- Landscaping is important – a photo during spring or summer when leaves are on the trees and the grass is green will generally be more appealing than when the grass is dormant and leaves have fallen.
Tips for Interior Photos:
- Homes that are fully furnished and decorated will have a greater chance of winning than empty rooms. To be featured in Designer Dream Homes magazines, the home must be furnished and decorated. Interior design creates visual interest and is important in illustrating the layout of the floor plan. On the flip side, keep clutter to a minimum to ensure the most appealing photos – you may need to “edit out” some of the objects that are normally in the room to create the best presentation for the photos.
- Frame your photos in a way that room relationships and architectural details are easily discerned. In general, we’re looking for “whole room” photos rather than close up detail shots, but feel free to include detail shots of items which are particularly interesting. Wide-angle shots that show 2 or more rooms in relation to one another are particularly effective.
- Be aware of lights and shadows. Interior photography can be tricky. Because of the odd shadows that a flash can cast, it is best not to use one if at all possible. (Shadows from light fixtures and ceiling fans are the most distracting.) We recommend taking your photos during daylight when the room is at its brightest. Even with strong natural light, it helps to turn on every overhead light and lamp available in the room. Turn off ceiling fans to avoid “blur blades” in the photos. Unlike shadows created by a flash, shadows created by sunlight flooding into a room are generally very appealing, so don’t be afraid to include them.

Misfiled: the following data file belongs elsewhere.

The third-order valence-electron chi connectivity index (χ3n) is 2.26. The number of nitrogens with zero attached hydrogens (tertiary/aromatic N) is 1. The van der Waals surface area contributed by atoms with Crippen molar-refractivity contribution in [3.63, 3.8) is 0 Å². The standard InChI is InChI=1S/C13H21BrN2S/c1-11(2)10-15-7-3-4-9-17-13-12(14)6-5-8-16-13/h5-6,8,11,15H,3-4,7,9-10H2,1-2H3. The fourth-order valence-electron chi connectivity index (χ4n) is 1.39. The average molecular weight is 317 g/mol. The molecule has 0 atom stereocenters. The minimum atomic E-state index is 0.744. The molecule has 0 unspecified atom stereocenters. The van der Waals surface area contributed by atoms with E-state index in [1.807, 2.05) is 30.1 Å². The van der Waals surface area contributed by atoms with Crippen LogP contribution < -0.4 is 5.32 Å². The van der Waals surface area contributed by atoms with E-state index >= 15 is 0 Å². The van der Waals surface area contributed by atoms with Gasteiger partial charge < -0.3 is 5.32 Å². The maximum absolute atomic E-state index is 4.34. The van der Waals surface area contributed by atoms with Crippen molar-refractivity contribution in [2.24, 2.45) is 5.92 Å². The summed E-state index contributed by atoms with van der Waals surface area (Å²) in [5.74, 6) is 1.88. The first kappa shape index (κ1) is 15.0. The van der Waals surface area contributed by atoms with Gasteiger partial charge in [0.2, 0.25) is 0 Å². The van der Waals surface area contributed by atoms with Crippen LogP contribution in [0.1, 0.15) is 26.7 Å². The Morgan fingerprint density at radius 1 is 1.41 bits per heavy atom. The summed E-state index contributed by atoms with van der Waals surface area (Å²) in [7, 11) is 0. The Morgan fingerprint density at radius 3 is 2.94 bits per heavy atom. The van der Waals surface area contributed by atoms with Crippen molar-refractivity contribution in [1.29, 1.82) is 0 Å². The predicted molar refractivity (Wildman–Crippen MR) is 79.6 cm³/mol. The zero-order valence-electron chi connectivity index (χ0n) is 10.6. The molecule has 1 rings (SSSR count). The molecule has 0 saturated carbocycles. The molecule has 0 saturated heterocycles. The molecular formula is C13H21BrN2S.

- Also be aware of reflections – mirrors are the most obvious to look out for, but glass picture frames, shower door enclosures, French doors with glass and shiny appliances are other “trouble spots.”
Click Here to submit your photos!
From now until May 31, 2014 you can submit photos of your finished Donald A. Gardner home for a chance to be published in our nationally distributed and best-selling magazine “Designer Dream Homes” plus, you could also win a $500 VISA gift card and have your photos featured on our website and Social Media sites found on Facebook, Pinterest, Houzz, Zillow and more.